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There is considerable concern over the widespread use of caffeine during and after pregnancy. We have therefore examined the effect of perinatal caffeine use on the vulnerability of the immature brain to hypoxic ischemia (HI). Rat pups were exposed to caffeine during the first 7 d after birth by addition of a low or a high dose (0.3 or 0.8 g/L) of caffeine to the drinking water of their dams. At 7 d the pups were exposed to unilateral carotid occlusion exposure to 7.70% oxygen for 100 min. The extent of HI brain damage was evaluated 2 wk after the insult. The effects of caffeine on A1 and A2a receptors, A1 mRNA and A2a mRNA, were examined by receptor autoradiography and in situ hybridization. Caffeine, theobromine, theophylline, and paraxanthine were analyzed in plasma of separate animals. Exposure to caffeine reduced HI brain damage from 40.3 /- 3.2% in controls to 29.8 /- 4.0% (p < 0.05) in low dose and 33.7 /- 3.9% (NS) in the high dose group. The A1 receptor density measured as [3H]-l,3-dipropyl-8-cyclopentyl xanthine ([3H]-DPCPX) binding was not significantly affected after low dose caffeine but increased in the brain of rat pups in the high dose group. The A2a receptor density measured as [3H]-2[p-(2-carbonylethyl)-phenethylamino]-5'-N-ethylcarboxamidoadenosine ([3H]-CGS 21680) binding and the expression of A1 mRNA and A2a mRNA were not altered by caffeine treatment. In conclusion, low dose caffeine exposure (plasma levels corresponding to umbilical cord plasma in newborns of coffee-consuming mothers) reduced HI brain damage by 30% in 7-d-old rats. This ameliorating effect could not be accounted for by up-regulation of adenosine receptors.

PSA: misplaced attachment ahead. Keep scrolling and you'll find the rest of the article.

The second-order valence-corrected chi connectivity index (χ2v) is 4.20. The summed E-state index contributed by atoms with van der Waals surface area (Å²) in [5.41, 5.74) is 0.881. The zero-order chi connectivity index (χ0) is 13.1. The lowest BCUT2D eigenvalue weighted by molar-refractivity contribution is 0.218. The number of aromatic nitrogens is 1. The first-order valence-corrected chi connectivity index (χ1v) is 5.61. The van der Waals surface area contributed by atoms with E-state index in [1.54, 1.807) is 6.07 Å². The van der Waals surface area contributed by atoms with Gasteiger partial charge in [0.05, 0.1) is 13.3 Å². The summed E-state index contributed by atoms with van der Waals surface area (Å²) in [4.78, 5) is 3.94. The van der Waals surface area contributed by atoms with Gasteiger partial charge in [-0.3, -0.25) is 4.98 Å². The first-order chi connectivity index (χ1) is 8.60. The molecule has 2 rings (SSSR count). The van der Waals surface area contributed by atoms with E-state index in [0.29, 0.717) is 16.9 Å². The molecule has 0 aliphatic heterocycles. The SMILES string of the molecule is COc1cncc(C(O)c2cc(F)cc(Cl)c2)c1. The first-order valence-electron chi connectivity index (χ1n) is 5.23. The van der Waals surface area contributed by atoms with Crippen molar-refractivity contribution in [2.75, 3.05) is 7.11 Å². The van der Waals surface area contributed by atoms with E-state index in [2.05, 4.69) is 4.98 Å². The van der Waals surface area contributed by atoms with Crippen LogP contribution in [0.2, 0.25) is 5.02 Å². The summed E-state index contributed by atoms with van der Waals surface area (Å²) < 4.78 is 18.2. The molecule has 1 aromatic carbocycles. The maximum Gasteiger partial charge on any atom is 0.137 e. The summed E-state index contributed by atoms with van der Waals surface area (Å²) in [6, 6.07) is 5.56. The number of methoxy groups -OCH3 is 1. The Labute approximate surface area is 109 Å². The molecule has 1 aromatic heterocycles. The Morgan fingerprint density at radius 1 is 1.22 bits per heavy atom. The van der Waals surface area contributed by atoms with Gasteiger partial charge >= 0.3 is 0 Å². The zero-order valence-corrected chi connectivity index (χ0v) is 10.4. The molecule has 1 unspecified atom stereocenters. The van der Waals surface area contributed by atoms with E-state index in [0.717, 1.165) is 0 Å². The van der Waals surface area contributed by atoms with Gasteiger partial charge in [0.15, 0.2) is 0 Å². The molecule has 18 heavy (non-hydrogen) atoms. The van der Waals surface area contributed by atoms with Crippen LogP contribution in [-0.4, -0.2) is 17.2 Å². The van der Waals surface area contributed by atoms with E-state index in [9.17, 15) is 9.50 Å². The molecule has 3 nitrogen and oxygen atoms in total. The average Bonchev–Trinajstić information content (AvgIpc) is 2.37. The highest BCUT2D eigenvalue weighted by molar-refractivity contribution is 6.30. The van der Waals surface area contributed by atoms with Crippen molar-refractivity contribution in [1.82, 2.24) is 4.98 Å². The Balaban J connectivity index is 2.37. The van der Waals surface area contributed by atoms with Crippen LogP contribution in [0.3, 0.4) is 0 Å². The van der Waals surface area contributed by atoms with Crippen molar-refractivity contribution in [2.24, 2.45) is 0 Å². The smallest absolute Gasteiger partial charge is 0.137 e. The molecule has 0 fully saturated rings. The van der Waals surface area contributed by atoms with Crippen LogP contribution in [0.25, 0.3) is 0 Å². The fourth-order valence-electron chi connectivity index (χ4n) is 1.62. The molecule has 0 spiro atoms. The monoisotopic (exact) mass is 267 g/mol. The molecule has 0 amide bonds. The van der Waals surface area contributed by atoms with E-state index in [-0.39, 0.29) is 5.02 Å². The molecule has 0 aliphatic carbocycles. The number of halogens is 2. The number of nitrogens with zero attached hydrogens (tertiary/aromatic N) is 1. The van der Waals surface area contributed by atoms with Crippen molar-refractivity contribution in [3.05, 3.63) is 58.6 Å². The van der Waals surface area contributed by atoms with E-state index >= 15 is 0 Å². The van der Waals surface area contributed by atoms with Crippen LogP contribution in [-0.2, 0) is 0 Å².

(C) International Pediatrics Research Foundation, Inc. 1995. All Rights Reserved.